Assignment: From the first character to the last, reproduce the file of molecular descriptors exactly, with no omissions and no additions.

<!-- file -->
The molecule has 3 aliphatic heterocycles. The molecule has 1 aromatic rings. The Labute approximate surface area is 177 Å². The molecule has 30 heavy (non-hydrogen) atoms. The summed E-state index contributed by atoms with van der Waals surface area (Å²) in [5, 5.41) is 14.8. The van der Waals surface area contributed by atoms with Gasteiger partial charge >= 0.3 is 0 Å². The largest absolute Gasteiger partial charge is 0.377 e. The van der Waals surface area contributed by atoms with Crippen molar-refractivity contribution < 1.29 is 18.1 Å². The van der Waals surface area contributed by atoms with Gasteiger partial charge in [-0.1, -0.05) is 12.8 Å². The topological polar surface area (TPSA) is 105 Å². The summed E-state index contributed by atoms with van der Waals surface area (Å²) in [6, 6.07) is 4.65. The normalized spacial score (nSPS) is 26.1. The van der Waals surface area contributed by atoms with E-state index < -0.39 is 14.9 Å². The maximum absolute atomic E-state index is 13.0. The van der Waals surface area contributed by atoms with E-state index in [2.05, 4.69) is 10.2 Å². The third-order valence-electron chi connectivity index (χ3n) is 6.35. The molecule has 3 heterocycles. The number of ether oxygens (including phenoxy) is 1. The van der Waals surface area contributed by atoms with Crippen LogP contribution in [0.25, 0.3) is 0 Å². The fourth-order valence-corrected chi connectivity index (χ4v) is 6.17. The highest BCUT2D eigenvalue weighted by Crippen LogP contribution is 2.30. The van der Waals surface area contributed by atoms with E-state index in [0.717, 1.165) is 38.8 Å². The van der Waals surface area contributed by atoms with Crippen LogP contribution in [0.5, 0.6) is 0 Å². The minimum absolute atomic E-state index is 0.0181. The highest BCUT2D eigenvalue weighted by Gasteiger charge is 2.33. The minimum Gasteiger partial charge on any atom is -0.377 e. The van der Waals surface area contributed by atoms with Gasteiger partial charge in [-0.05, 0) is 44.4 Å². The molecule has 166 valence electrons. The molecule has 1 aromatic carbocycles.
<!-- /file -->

The molecule has 3 aliphatic heterocycles. The molecule has 1 aromatic rings. The Labute approximate surface area is 177 Å². The molecule has 30 heavy (non-hydrogen) atoms. The summed E-state index contributed by atoms with van der Waals surface area (Å²) in [5, 5.41) is 14.8. The van der Waals surface area contributed by atoms with Gasteiger partial charge >= 0.3 is 0 Å². The largest absolute Gasteiger partial charge is 0.377 e. The van der Waals surface area contributed by atoms with Crippen molar-refractivity contribution < 1.29 is 18.1 Å². The van der Waals surface area contributed by atoms with Gasteiger partial charge in [-0.1, -0.05) is 12.8 Å². The topological polar surface area (TPSA) is 105 Å². The summed E-state index contributed by atoms with van der Waals surface area (Å²) in [6, 6.07) is 4.65. The normalized spacial score (nSPS) is 26.1. The van der Waals surface area contributed by atoms with E-state index < -0.39 is 14.9 Å². The maximum absolute atomic E-state index is 13.0. The van der Waals surface area contributed by atoms with E-state index in [2.05, 4.69) is 10.2 Å². The third-order valence-electron chi connectivity index (χ3n) is 6.35. The molecule has 3 heterocycles. The number of ether oxygens (including phenoxy) is 1. The van der Waals surface area contributed by atoms with Crippen LogP contribution in [0.25, 0.3) is 0 Å². The fourth-order valence-corrected chi connectivity index (χ4v) is 6.17. The highest BCUT2D eigenvalue weighted by Crippen LogP contribution is 2.30. The van der Waals surface area contributed by atoms with E-state index in [0.717, 1.165) is 38.8 Å². The van der Waals surface area contributed by atoms with Crippen LogP contribution in [0.5, 0.6) is 0 Å². The minimum absolute atomic E-state index is 0.0181. The highest BCUT2D eigenvalue weighted by Gasteiger charge is 2.33. The minimum Gasteiger partial charge on any atom is -0.377 e. The van der Waals surface area contributed by atoms with Gasteiger partial charge in [-0.05, 0) is 44.4 Å². The molecule has 166 valence electrons. The molecule has 1 aromatic carbocycles.